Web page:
A hundred years ago today the British Empire announced a formal protectorate over the Ottoman province of Egypt. This came as no surprise to contemporary observers, given that the two empires were at war, that Constantinople was in no position to impose its will on Egypt and that the country was immensely valuable to Britain, not only as a central base for African, Asian and Mediterranean operations, but also as the host nation of the Suez Canal. What might have surprised them was the long-term impact of British rule on a nation edging towards independence from Ottoman Turkey.
The Ottoman Empire’s control over Egypt had been a matter of form rather than substance at the end of the eighteenth century, when Napoleon led a French army (and a boatload of scholars) across the Mediterranean and occupied the country, only to be expelled by the British a few years later. The two nations had competed for influence over a virtually autonomous Egypt through much of the nineteenth century, but construction of the Suez Canal (aka the massive shortcut to India) had changed the stakes. Using endemic tribal warfare on Egypt’s southern and western frontiers as an excuse, Britain had placed the country under what amounted to military occupation in the 1880s.
This was still the situation in 1914. Though Egypt was nominally ruled by a hereditary Khedive under the auspices of the Sultan of Turkey, the Khedive and his council of ministers took orders on all military, foreign and economic affairs from the British consul-general. That post, held by Lord Kitchener from 1911 until he became British War Minister in August 1914, came with its fair share of problems. Libya and the Sudan remained chronically unstable, requiring periodic military intervention to quell uprisings, while nationalist movements were gaining strength within Egypt. The Legislative Assembly, a quasi-representative body established in 1913, was virulently anti-British, as was the devoutly pro-Ottoman Khedive, Abbas Himli.
Egypt’s strategic importance as a military base and a trade route was instantly multiplied by the outbreak of war. The British government would have liked nothing better than an immediate takeover and the ruthless suppression of dissident elements, but for the first few months of the conflict it was unwilling to do anything that might provoke the Ottoman Empire into siding with the Central Powers. The result was chaos in Cairo, as Turkish neutrality prevented the deportation of some 70,000 Germans and Austrians resident in Egypt and the country became a seething hotbed of international intrigue.
As soon as Turkey entered the war in early November, British forces were free to impose martial law and dissolve the Assembly. On 19 December, one day after the country’s effective annexation,Abbas Himli was deposed and replaced as Khedive by his pro-British uncle, Husein Kemal. Egypt remained firmly in British hands, governed by a High Commissioner appointed in London, for the rest of the War.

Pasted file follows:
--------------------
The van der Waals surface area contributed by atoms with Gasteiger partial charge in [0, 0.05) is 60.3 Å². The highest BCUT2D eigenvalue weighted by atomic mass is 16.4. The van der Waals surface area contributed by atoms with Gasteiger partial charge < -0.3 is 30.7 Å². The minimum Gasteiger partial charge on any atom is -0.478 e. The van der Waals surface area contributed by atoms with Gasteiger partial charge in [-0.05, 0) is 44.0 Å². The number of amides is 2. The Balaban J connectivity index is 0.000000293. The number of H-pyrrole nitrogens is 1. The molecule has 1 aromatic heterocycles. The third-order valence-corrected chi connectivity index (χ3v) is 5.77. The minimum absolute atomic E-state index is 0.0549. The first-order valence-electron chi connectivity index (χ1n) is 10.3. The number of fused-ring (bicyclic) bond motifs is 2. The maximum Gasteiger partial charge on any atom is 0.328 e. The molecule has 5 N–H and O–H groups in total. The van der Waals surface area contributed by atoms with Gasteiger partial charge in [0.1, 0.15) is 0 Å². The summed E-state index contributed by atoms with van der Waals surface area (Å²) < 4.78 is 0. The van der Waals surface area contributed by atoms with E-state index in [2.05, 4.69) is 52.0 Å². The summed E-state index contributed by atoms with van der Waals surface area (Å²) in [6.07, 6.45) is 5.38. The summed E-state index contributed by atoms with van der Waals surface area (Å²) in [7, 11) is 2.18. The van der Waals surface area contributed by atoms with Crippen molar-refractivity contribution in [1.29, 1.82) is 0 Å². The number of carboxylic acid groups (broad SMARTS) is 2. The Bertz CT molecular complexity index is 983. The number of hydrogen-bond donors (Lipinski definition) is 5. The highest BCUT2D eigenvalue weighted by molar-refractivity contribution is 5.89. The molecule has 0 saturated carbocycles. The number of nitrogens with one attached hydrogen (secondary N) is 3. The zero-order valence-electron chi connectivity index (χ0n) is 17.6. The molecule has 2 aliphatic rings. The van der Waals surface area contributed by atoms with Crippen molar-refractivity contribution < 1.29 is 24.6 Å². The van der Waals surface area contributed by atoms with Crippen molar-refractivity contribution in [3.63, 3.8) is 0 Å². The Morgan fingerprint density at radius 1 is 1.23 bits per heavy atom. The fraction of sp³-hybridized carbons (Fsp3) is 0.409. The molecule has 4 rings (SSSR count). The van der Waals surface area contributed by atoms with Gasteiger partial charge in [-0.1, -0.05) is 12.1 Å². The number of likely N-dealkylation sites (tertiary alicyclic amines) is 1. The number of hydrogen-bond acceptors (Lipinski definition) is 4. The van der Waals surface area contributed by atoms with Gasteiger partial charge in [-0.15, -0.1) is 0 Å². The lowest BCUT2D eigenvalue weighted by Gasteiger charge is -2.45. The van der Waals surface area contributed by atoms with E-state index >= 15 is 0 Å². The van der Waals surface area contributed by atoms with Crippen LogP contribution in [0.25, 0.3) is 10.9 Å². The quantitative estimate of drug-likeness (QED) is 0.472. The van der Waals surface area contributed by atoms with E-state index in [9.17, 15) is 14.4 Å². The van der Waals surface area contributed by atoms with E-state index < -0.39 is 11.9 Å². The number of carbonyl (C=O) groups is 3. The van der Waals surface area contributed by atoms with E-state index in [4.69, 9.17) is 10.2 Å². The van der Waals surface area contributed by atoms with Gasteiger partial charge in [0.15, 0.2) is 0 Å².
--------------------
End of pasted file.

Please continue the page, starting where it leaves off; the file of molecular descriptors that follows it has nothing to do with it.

Nationalist agitation still simmered in Egypt but with little practical effect before 1918, and the largely native Egyptian Army spent most of the War dealing with tribal unrest on the frontiers. Meanwhile the Royal Navy made use of Alexandria as a port, and imperial ground forces came and went en route for campaigns in Gallipoli, Salonika, East Africa, Palestine and Mesopotamia. Though Egyptian forces never fought overseas for the British, in line with a promise made at the start of the Protectorate, a volunteer Egyptian Labour Corps provided 120,000 men for support services on the Mesopotamian and Western Fronts, and the country’s agricultural resources suffered heavy exploitation.
Four years of war as a British possession did nothing to encourage political stability in Egypt, but did establish the Wafd Party as the political voice of nationalist opposition. Wafd objections to British control of the Canal Zone were the main stumbling block to dissolution of the Protectorate after 1918, and though formal independence was eventually granted in 1922 it was little more than a facade disguising continued military occupation. Even after the occupation was ended by treaty in 1936 the British maintained occupying forces around the Canal, and they remained in place until the Suez Crisis of 1956.
Whichever way you look at it, Britain’s annexation of Egypt in December 1914 had serious, long-term warping effects on that country’s social, economic and political future, with momentous consequences that are still being felt by the world as a whole. So while we mull over the Football Truce, or consider the continuous, costly and futile attacks still taking place all along the Western Front, let’s spare a seasonal thought for the geopolitical havoc being brewed by the British in the Middle East.